Scott Nelson

That didn’t take long.

Seven days after a category 4 hurricane hit the Florida Panhandle, Senator Bill Nelson’s campaign is accusing Governor Rick Scott of using the disaster to “hide from voters.” 

In an email sent to political reporters, Nelson campaign advisor Dan McLaughlin accused Scott’s campaign of using the hurricane to avoid campaigning across the state. First Lady Ann Scott is now campaigning on behalf of her husband.

Scott “is using the aftermath of this storm because he can’t campaign around the state without protesters; he can’t risk having to answer people’s questions directly; he can’t campaign across a state that’s plagued with red tide and green algae; he can’t campaign and answer questions on how he’s enriched himself in public office,” said McLaughlin. 

McLaughlin went on to accuse Scott of “concocting this campaign scheme.” 

As expected, Scott’s campaign fired back at Nelson’s allegations. “If Senator Nelson wants to use devastation in huge swaths of the Panhandle and the deaths of Floridians as an opportunity to score cheap political points, that’s his prerogative,” said Scott campaign spokeswoman Kerri Wyland. “Governor Scott has more important things to do – like help the Panhandle rebuild and getting people back in their homes and jobs.”

In the week since the hurricane, Scott appears to be exclusively focused on the aftermath of the devastating storm. His daily schedule shows visits to impacted areas and conference calls with local, state and national partners. Monday he toured Panama City with President Donald Trump.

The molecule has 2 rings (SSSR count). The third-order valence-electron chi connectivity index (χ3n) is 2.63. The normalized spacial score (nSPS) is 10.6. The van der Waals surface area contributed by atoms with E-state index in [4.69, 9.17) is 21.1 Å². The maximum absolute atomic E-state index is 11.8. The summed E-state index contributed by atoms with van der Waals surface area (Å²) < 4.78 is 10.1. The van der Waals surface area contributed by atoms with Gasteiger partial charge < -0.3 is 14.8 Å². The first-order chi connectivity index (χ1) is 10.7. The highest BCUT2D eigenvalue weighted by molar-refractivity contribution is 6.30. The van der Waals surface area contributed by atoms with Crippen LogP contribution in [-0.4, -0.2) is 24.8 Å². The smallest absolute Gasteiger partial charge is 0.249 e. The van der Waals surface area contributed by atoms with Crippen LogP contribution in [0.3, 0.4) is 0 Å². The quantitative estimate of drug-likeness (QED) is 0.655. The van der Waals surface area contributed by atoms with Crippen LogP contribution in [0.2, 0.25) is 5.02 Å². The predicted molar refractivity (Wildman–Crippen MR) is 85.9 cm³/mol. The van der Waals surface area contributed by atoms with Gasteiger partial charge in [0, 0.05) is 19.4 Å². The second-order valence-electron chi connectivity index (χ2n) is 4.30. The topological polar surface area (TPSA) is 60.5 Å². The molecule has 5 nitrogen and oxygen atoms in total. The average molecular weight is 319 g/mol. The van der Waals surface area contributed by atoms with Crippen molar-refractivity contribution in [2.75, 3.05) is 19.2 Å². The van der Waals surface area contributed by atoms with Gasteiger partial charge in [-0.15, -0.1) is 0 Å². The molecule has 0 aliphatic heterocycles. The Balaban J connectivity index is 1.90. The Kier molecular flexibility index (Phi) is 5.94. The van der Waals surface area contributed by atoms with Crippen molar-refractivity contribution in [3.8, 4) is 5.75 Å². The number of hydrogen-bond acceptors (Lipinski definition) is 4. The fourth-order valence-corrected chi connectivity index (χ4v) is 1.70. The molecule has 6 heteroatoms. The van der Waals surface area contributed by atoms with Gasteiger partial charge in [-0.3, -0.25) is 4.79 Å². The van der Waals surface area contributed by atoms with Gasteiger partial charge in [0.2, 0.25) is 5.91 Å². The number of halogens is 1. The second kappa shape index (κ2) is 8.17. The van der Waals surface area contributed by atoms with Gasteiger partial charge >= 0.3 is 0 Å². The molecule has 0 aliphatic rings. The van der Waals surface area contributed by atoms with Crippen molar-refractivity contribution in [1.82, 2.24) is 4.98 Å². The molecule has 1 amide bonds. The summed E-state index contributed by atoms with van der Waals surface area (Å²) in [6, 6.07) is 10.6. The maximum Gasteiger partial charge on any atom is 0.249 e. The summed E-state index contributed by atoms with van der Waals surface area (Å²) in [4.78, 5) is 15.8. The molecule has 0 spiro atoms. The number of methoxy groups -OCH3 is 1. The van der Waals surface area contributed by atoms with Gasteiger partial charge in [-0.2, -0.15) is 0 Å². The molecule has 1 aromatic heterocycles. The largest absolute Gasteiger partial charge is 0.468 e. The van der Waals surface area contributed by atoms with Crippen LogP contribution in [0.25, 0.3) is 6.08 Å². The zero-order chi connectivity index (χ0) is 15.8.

While Scott works on the recovery, his campaign is actively running campaign commercials across the state. Politico Florida reported Monday that Scott has added another $18 million of his own money to his campaign, bringing his overall personal contribution to $40 million. 

The hurricane has already forced postponement of a debate between Nelson and Scott. On Monday, Scott accepted CNN’s invitation for an October 25 debate, twelve days before the November General Election. Nelson’s team has yet to accept that offer, something the Scott team made light of on social media. 

 


In the same email sent to reporters, Nelson’s campaign suggested changing the format that both sides earlier agreed to from a debate to a town hall. 

Public polling continues to show the Senate race between Scott and Nelson remains tight, but private polling suggests that Scott has have taken a lead in the week since the hurricane. That may explain why Nelson’s campaign has taken the risk of criticizing Governor Scott for doing his his current job. 

David Bishop is a native Floridian, husband and father. During his 30 year career, David has been a journalist, political operative and communications consultant.